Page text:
Indoor Vegetable Gardening: Your Complete Guide

Indoor Vegetable Gardening_ Your Complete Guide

Indoor Vegetable Gardening will put your green thumb to work while helping save a trip to the farmer’s market, whether you’re a beginner or an expert. There’s no need to wait for the right season; this guide will be your walkthrough for growing your own vegetables all year round.

The vegetables we’ve included are as simple and low-maintenance as the cilantro on the shelf. You don’t even need garden space to get started. Another reason to start indoor vegetable gardening is, the longer you do it, the more you’ll want to add to your collection.

In some cases, you can even grow your veggies from scraps, which is the full circle of life. So you can enjoy organic products with minimal waste. Excited? We know, so let’s get started with transforming your home into a living grocery store full of goodies.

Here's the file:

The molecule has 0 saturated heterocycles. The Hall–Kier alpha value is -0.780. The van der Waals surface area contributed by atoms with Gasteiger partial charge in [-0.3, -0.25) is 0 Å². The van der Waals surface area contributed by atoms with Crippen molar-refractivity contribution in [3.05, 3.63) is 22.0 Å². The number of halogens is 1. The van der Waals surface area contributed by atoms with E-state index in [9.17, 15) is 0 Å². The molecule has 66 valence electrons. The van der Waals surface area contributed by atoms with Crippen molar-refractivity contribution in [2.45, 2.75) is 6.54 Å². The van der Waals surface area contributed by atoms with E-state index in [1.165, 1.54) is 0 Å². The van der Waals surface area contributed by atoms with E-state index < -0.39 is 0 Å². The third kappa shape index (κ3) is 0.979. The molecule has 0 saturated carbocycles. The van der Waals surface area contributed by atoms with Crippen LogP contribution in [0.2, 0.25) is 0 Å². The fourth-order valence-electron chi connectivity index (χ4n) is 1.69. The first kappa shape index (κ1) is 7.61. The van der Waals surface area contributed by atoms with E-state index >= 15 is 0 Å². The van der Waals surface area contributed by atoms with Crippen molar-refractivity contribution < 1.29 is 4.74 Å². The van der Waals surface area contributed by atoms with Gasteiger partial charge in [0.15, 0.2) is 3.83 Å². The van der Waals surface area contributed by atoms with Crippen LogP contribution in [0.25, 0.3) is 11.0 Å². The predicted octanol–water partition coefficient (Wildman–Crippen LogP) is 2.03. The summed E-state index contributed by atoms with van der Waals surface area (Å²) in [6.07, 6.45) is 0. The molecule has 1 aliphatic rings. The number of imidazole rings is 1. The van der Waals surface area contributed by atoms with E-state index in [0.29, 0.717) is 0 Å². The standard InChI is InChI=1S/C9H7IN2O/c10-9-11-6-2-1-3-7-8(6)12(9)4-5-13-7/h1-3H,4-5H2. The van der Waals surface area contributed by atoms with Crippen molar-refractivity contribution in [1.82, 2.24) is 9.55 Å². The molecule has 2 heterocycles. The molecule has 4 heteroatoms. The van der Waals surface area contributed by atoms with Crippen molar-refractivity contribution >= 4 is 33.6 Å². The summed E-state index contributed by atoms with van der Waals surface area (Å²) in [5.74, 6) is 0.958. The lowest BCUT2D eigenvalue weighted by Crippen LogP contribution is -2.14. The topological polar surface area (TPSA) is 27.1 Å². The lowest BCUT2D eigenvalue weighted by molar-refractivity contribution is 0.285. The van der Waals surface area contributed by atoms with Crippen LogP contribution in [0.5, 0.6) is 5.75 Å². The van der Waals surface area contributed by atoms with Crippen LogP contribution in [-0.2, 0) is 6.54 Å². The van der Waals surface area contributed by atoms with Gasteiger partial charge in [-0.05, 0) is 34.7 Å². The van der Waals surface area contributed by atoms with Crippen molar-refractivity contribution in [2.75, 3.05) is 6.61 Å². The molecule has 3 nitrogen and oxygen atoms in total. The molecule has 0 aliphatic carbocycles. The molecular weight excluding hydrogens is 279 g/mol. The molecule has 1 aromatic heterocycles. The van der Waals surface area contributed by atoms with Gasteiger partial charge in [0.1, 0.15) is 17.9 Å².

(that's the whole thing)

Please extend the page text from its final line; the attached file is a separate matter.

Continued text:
Choosing the Right Area for Your Indoor Vegetable Garden

Location for Your Indoor Vegetable Garden
  • Any space by the east or south of your home is ideal, especially if it’s right by a window. This is because the sun will most likely hit the plants from this direction.
  • If you want to succeed in indoor vegetable gardening, it’s important to pick a quiet spot away from any activity, to prevent the plants from getting knocked over.

Using the Right Materials

Materials for Indoor Gardening
  • A good practice for indoor vegetable gardening is using organic potting soil instead of bringing soil from the yard. If you prefer to use free soil, don’t forget to remove unnecessary objects and debris to make it easier for your plants to breathe.
  • You can get creative with containers, so have a look at what you might have lying around at home. You can even shop for decorative indoor pots that appeal to you. 
  • Whichever container you choose to use, be sure it has sufficient drainage. You can protect your home from water damage by placing plant trays or drop cloths under the plants.

Setting the Temperature of Your Indoor Vegetable Garden

Indoor Gardening Temperature Control

Different temperatures initiate various growth phases in plants, but every plant has specific temperature needs. So you’ll need to take into account which plants to keep together and which to separate.